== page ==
If your compost pile is shrinking and needs more oxygen, there are a few ways that you can get more air to it. One way is to turn your compost pile over by either dumping it into a new container or moving it over using a shovel or pitch fork. You can also stir your compost pile using a pitchfork to allow air to access other parts of your compost pile. Or, there are some tools on the market that look like giant corkscrews that can aerate the pile.

Anaerobic Composting
The alternate method of food waste recycling is anaerobic composting. This method does not use oxygen, therefore it must take place underground or in a sealed container. In the past, farmers in Japan used this method of composting in the fields. Traditionally, you would dig a hole or pit and place your compost materials in it, then cover it with a thick layer of soil so that no oxygen gets to it.

Today – thanks to specially designed composting buckets – anaerobic composting is much more convenient than ever. It is a faster process than traditional composting and does not emit an unpleasant smell. Anaerobic composting is actually a method of fermentation rather than composting. This is beneficial because the nutrients are not broken down like traditional compost methods, but are instead preserved in a bio-available form that plants can absorb.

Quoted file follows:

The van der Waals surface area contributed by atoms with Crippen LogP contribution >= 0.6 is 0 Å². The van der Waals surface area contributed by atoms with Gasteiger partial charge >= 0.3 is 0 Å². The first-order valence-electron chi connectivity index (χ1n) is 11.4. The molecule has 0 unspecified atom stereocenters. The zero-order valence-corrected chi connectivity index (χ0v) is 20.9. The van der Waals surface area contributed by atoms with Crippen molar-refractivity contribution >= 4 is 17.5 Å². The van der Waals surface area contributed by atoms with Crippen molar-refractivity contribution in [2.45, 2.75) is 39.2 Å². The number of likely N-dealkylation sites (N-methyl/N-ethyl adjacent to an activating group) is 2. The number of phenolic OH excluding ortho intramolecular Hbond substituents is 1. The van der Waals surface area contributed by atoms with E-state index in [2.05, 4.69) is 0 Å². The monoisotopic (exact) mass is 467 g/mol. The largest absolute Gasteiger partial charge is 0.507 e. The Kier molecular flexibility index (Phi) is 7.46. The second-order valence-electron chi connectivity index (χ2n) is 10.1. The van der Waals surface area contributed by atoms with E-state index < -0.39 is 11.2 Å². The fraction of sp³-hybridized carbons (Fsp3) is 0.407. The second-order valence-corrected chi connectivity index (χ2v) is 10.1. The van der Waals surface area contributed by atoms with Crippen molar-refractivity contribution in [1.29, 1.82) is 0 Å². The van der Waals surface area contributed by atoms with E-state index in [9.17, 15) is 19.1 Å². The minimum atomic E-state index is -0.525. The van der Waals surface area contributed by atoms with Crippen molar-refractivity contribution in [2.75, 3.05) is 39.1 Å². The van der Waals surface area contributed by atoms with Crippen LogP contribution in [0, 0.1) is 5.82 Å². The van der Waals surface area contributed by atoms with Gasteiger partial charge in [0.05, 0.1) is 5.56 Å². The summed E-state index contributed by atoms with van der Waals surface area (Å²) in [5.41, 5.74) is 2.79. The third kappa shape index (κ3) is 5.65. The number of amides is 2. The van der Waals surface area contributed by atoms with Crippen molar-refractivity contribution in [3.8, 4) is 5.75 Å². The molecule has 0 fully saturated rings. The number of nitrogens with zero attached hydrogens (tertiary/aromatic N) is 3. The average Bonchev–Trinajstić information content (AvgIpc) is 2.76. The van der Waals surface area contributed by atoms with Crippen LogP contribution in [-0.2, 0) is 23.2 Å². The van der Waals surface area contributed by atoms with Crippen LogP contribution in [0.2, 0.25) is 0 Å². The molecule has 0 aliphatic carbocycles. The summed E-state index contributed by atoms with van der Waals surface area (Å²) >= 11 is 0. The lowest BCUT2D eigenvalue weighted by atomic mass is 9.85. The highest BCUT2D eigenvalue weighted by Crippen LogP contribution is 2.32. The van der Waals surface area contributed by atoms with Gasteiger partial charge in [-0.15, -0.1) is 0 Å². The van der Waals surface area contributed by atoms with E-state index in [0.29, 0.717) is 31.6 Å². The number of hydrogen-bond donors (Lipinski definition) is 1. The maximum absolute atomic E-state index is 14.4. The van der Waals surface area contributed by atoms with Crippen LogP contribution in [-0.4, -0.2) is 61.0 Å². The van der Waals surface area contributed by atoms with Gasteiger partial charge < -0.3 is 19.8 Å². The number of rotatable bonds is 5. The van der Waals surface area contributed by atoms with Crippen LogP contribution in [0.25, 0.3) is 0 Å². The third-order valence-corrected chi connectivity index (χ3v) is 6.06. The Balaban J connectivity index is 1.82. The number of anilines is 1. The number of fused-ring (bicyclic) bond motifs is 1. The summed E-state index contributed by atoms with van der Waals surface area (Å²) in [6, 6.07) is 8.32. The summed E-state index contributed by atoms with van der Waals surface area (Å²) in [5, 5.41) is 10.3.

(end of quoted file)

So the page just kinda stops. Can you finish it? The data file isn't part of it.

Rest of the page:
Anaerobic composting is a great alternative to traditional composting and is the best method to use when you have waste that attracts bugs, has a bad odor, or is wet… common qualities of food scraps. It is also a great option if composting above ground is not allowed in your area (in some urban areas it is actually against city ordinances to compost), you have limited space, or you don’t enjoy the look (or smell) of a compost pile in your yard. With anaerobic composting you can begin improving the soil much faster than aerobic composting (within 2 weeks), so it is perfect if you are trying to start a fertile garden with quality soil. You can also use the anaerobic compost in planters by layering the compost with potting soil.